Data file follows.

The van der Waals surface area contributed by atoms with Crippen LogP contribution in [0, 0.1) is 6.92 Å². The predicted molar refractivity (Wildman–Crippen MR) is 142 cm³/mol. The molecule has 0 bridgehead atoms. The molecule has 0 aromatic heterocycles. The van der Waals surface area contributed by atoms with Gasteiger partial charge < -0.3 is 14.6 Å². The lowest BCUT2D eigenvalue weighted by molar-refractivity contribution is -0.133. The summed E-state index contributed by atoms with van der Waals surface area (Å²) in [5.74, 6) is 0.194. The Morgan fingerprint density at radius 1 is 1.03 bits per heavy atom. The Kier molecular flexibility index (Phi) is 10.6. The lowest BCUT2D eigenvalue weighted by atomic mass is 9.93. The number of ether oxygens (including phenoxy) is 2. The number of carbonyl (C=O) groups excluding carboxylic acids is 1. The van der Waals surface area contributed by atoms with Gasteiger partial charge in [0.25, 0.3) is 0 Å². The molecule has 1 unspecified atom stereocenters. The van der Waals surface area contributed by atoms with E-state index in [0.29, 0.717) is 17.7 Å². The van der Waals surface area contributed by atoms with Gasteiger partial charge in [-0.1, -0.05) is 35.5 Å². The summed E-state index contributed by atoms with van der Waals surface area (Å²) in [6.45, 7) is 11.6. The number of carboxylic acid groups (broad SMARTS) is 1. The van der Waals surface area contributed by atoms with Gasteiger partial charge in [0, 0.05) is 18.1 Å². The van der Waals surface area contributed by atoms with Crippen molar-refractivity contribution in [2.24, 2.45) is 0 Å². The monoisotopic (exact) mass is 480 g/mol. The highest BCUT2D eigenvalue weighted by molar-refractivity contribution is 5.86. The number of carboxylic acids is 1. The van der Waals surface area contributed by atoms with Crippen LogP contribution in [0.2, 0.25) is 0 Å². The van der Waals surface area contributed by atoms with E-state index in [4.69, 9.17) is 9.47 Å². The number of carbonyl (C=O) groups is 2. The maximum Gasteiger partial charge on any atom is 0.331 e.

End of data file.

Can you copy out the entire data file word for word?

The van der Waals surface area contributed by atoms with Crippen LogP contribution in [0, 0.1) is 6.92 Å². The predicted molar refractivity (Wildman–Crippen MR) is 142 cm³/mol. The molecule has 0 bridgehead atoms. The molecule has 0 aromatic heterocycles. The van der Waals surface area contributed by atoms with Gasteiger partial charge < -0.3 is 14.6 Å². The lowest BCUT2D eigenvalue weighted by molar-refractivity contribution is -0.133. The summed E-state index contributed by atoms with van der Waals surface area (Å²) in [5.74, 6) is 0.194. The Morgan fingerprint density at radius 1 is 1.03 bits per heavy atom. The Kier molecular flexibility index (Phi) is 10.6. The lowest BCUT2D eigenvalue weighted by atomic mass is 9.93. The number of ether oxygens (including phenoxy) is 2. The number of carbonyl (C=O) groups excluding carboxylic acids is 1. The van der Waals surface area contributed by atoms with Gasteiger partial charge in [0.25, 0.3) is 0 Å². The molecule has 1 unspecified atom stereocenters. The van der Waals surface area contributed by atoms with E-state index in [0.29, 0.717) is 17.7 Å². The van der Waals surface area contributed by atoms with Gasteiger partial charge in [-0.1, -0.05) is 35.5 Å². The summed E-state index contributed by atoms with van der Waals surface area (Å²) in [6.45, 7) is 11.6. The number of carboxylic acid groups (broad SMARTS) is 1. The van der Waals surface area contributed by atoms with Gasteiger partial charge in [0, 0.05) is 18.1 Å². The van der Waals surface area contributed by atoms with Crippen molar-refractivity contribution in [2.24, 2.45) is 0 Å². The monoisotopic (exact) mass is 480 g/mol. The highest BCUT2D eigenvalue weighted by molar-refractivity contribution is 5.86. The number of carboxylic acids is 1. The van der Waals surface area contributed by atoms with Crippen LogP contribution in [0.2, 0.25) is 0 Å². The van der Waals surface area contributed by atoms with E-state index in [4.69, 9.17) is 9.47 Å². The number of carbonyl (C=O) groups is 2. The maximum Gasteiger partial charge on any atom is 0.331 e.